Lack of predator-odor detection and avoidance by a songbird, the House Wren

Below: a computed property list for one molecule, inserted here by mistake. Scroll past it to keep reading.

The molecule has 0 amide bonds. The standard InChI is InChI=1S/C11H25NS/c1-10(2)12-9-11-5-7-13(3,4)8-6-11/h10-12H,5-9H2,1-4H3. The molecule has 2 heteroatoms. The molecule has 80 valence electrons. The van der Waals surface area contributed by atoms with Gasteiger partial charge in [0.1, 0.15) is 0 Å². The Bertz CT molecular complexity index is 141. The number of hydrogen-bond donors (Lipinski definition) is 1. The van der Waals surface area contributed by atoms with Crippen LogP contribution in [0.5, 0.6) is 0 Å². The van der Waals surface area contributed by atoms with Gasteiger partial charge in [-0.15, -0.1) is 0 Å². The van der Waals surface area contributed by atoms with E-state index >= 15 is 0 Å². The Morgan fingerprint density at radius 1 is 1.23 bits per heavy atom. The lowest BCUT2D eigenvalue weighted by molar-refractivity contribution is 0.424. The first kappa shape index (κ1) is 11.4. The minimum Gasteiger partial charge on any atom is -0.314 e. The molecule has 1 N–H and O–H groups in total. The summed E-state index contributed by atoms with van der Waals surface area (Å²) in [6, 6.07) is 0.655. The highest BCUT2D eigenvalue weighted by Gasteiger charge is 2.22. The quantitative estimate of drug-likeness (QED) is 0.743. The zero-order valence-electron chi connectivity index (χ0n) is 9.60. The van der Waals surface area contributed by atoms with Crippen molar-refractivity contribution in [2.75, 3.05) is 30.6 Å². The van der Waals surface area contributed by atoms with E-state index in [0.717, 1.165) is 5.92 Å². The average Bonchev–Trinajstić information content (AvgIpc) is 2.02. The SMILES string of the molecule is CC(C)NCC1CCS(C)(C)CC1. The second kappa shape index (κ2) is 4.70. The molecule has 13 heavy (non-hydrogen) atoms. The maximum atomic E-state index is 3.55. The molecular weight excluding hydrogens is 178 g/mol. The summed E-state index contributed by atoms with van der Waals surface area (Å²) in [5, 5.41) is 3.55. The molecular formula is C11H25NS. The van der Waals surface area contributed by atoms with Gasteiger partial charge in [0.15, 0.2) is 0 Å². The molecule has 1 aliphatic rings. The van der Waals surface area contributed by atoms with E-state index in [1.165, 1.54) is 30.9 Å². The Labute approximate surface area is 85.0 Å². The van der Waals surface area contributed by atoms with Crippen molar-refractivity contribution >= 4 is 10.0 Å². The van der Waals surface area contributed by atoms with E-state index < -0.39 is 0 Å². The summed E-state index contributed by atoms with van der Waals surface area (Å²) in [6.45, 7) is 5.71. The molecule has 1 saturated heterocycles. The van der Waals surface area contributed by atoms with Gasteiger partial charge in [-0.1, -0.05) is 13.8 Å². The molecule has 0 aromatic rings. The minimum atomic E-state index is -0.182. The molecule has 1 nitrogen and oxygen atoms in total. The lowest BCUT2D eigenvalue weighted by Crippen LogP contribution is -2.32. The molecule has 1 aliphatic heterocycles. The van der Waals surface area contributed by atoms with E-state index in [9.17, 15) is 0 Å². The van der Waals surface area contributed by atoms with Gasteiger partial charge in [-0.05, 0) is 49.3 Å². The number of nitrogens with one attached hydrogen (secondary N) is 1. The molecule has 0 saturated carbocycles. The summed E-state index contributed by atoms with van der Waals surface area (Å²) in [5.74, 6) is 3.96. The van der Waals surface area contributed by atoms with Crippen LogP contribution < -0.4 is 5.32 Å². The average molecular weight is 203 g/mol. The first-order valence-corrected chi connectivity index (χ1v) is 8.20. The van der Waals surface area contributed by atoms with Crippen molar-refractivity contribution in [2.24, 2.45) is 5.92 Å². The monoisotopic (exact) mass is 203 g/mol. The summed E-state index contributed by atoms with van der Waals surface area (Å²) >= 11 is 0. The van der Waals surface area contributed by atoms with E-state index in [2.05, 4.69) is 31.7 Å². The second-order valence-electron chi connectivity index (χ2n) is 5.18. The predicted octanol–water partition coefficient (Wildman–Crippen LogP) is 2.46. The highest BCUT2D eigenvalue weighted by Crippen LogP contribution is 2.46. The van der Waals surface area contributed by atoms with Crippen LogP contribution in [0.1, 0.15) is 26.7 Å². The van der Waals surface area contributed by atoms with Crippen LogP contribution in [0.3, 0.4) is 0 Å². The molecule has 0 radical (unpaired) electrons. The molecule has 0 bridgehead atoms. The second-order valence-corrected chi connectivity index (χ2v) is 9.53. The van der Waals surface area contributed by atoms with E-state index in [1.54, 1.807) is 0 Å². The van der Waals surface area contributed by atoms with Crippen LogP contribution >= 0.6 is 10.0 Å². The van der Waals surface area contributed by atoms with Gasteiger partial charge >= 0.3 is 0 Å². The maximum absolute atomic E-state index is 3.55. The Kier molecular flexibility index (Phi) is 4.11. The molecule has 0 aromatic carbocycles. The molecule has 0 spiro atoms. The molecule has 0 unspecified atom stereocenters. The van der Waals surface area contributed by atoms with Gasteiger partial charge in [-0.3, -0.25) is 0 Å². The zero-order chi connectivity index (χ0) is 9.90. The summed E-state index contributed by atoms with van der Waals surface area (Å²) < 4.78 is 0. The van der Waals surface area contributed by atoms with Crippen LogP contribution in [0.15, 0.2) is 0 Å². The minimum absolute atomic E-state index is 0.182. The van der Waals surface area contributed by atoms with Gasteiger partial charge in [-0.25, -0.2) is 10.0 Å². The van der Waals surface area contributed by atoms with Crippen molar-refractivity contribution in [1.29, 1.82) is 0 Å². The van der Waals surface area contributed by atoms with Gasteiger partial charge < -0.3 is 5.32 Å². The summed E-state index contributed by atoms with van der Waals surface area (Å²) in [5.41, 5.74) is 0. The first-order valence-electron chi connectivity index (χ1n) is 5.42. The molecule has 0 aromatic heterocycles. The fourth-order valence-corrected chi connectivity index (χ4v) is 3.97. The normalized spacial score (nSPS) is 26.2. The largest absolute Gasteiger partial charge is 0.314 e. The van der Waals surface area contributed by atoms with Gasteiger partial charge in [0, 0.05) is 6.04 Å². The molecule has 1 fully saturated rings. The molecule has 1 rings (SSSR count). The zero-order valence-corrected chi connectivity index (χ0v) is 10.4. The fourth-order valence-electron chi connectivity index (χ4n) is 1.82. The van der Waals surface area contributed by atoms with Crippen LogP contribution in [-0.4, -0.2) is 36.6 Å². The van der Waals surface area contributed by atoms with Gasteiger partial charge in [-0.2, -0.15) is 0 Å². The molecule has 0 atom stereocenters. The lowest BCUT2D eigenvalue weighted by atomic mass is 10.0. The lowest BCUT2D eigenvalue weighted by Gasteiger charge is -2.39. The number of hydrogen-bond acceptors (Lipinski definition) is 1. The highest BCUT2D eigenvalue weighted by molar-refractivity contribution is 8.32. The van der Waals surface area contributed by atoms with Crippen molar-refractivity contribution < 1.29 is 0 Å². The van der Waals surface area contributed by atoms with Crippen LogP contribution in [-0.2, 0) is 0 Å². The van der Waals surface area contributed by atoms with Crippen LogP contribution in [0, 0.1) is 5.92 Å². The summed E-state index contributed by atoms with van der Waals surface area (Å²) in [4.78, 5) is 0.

Recent studies suggest that songbirds have a better sense of smell than initially suspected. Work is now focused on determining how birds use their sense of smell to enhance survival and reproduction. One question is whether birds use smell to detect and avoid predators. We examined the reaction of House Wrens (Troglodytes aedon) to the odor of a potential predator in their nests. On two different days of the nestling stage, we placed papers infused with the urine and anal scent gland material of a mustelid (American mink, Neovison vison), a neutral odoriferous substance (cologne, garlic, or vinegar), or water in nest boxes. The proportion of individuals that hesitated to enter nest boxes after first arrival did not differ significantly between treatments on either day. We also found no significant differences on either day in the time it took wrens to first enter nest boxes, time spent in nest boxes after first entry, the propensity to stay in nest boxes and brood young, or latency to return to nest boxes after first exposure to treatments. Our results suggest that House Wrens either did not detect or did not respond to foreign odors in nest cavities, including the odor of a mustelid predator. In a similar study ( Amo et al. 2008. Functional Ecology 22: 289–293), adult Blue Tits (Cyanistes caeruleus) were less likely to enter nest boxes that contained the odor of a mustelid. One explanation for this difference is that Blue Tits may have a better sense of smell than House Wrens. Alternatively, or additionally, Blue Tits may be inherently (or as result of experience) more prone than House Wrens to avoid unusual odors or, specifically, the odor of mustelid predators in their nests. Additional studies are needed to determine the extent to which songbirds use their sense of smell to detect and avoid nest predators.